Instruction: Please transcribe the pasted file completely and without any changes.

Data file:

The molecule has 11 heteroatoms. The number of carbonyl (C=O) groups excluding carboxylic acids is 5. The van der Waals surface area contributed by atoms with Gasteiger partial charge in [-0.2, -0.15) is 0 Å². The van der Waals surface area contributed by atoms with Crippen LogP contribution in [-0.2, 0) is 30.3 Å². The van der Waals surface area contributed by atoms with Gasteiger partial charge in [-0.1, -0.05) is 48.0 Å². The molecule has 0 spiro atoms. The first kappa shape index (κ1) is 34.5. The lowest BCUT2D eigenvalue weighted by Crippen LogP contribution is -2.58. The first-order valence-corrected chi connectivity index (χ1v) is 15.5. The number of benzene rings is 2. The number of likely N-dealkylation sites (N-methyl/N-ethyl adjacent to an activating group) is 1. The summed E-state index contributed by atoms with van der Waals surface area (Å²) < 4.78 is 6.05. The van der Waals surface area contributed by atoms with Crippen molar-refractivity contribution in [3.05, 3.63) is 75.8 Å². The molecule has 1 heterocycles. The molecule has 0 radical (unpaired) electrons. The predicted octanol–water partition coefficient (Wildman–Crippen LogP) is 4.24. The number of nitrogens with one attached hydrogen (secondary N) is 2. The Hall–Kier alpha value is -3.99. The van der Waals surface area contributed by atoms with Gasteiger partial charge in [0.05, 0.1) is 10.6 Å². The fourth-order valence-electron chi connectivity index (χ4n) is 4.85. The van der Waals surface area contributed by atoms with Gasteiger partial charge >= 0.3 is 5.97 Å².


The molecule has 11 heteroatoms. The number of carbonyl (C=O) groups excluding carboxylic acids is 5. The van der Waals surface area contributed by atoms with Gasteiger partial charge in [-0.2, -0.15) is 0 Å². The van der Waals surface area contributed by atoms with Crippen LogP contribution in [-0.2, 0) is 30.3 Å². The van der Waals surface area contributed by atoms with Gasteiger partial charge in [-0.1, -0.05) is 48.0 Å². The molecule has 0 spiro atoms. The first kappa shape index (κ1) is 34.5. The lowest BCUT2D eigenvalue weighted by Crippen LogP contribution is -2.58. The first-order valence-corrected chi connectivity index (χ1v) is 15.5. The number of benzene rings is 2. The number of likely N-dealkylation sites (N-methyl/N-ethyl adjacent to an activating group) is 1. The summed E-state index contributed by atoms with van der Waals surface area (Å²) < 4.78 is 6.05. The van der Waals surface area contributed by atoms with Crippen molar-refractivity contribution in [3.05, 3.63) is 75.8 Å². The molecule has 1 heterocycles. The molecule has 0 radical (unpaired) electrons. The predicted octanol–water partition coefficient (Wildman–Crippen LogP) is 4.24. The number of nitrogens with one attached hydrogen (secondary N) is 2. The Hall–Kier alpha value is -3.99. The van der Waals surface area contributed by atoms with Gasteiger partial charge in [0.05, 0.1) is 10.6 Å². The fourth-order valence-electron chi connectivity index (χ4n) is 4.85. The van der Waals surface area contributed by atoms with Gasteiger partial charge >= 0.3 is 5.97 Å².